Projects will focus on two main issues: increasing accessibility to the polls for young voters by lobbying for Election Day registration and easier-to-obtain absentee ballots, and encouraging students to become lifelong voters by giving them a strong civic education with informational campaigns and a tutoring program on civics for underprivileged high school students.
Campus-based and national groups have focused their efforts in recent election years on voter registration and get out the vote campaigns. Surveys from the 2006 elections showed higher levels of voter turnout  among college students than in 2002, the previous mid-presidential term election year. The University of Colorado at Denver attracted students to vote by holding a "party at the polls," an attraction likely to be used often at campus polling places in 2008.
But efforts to register and mobilize college students are what caused problems at Kenyon and elsewhere in 2004, Segal said, so SAVE's local chapters will work to make sure that enough voting machines are being allocated to campus polling places.
Critics say that colleges and universities generally don't do enough to help their students vote, in part because administrators tend not to put enough energy into ensuring that students are able to vote on Election Day or encouraging them to vote. "Many institutions of higher education are not making a good faith effort on student engagement in the electoral process," said Jennifer S. Pae, president of the United States Student Association at a seminar on voter mobilization in June at the national conference of Campus Progress, the student branch of the Center for American Progress.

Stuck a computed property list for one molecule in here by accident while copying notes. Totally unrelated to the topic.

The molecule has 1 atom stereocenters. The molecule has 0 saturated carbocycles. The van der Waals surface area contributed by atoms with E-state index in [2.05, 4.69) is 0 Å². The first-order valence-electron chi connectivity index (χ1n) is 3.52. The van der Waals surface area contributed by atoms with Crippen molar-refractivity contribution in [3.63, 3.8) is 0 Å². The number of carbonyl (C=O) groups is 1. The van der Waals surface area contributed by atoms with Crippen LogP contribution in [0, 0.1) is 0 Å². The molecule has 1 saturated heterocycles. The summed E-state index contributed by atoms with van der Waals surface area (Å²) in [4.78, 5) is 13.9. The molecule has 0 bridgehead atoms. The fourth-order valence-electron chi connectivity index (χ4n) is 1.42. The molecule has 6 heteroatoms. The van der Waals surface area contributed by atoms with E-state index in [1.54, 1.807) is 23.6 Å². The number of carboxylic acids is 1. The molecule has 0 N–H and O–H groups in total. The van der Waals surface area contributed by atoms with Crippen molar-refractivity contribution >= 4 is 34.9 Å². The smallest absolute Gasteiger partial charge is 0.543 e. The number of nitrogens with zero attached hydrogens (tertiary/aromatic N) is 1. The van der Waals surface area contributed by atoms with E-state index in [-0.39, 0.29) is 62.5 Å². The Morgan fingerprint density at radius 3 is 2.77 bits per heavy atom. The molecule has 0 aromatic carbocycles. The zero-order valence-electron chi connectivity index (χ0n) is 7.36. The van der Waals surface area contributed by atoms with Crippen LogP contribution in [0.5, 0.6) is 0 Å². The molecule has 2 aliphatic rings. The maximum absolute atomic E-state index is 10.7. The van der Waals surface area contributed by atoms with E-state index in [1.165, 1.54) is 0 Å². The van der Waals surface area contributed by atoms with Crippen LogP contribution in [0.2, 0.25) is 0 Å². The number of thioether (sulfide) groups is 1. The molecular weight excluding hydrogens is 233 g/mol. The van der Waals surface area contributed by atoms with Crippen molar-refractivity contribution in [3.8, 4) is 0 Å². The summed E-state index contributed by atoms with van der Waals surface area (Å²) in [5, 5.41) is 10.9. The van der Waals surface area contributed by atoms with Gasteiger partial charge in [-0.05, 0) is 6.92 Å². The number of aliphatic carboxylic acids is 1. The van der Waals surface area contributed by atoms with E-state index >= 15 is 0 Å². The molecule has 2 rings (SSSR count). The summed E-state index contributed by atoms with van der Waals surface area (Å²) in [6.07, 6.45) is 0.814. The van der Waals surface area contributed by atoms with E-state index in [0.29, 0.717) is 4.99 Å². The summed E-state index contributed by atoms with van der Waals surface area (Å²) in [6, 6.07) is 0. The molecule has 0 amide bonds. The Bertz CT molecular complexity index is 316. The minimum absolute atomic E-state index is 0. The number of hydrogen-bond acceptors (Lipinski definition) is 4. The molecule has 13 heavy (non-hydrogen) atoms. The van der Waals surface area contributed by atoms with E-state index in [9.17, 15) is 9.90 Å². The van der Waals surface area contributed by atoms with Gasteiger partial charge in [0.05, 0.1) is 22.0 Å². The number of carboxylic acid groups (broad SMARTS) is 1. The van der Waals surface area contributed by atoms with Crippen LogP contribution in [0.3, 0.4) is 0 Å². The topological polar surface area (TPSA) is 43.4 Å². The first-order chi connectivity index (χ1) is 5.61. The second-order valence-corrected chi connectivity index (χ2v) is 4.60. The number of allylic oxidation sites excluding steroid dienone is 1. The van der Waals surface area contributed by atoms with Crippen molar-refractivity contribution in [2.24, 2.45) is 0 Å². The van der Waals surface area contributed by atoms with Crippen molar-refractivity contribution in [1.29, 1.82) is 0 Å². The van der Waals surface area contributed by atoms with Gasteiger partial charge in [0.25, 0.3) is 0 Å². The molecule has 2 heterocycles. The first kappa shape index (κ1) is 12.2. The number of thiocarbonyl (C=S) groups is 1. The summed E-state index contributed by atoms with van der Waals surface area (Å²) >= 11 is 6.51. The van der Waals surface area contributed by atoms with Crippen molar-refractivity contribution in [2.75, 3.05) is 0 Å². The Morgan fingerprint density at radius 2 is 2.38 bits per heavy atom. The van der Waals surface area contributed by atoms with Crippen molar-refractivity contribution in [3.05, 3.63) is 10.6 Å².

Heather Smith, executive director of Young Voter Strategies, a nonprofit research group that works to figure out what gets voters 18 to 29 to the polls, said at the Campus Progress seminar that "getting colleges to make Election Day a holiday" could make a difference in getting students to the polls. Regardless of whether a day off to vote would boost levels of participation, Segal said, “Our higher education institutions are doing an awfully poor job encouraging civic education and voting."
Kathleen Barr, director of research and education for Young Voter Strategies, which on Monday became part of Rock the Vote, declined to comment on whether voting groups created for students by students could be more effective than ones led by staffs long out of college. “It depends from group to group,” she said.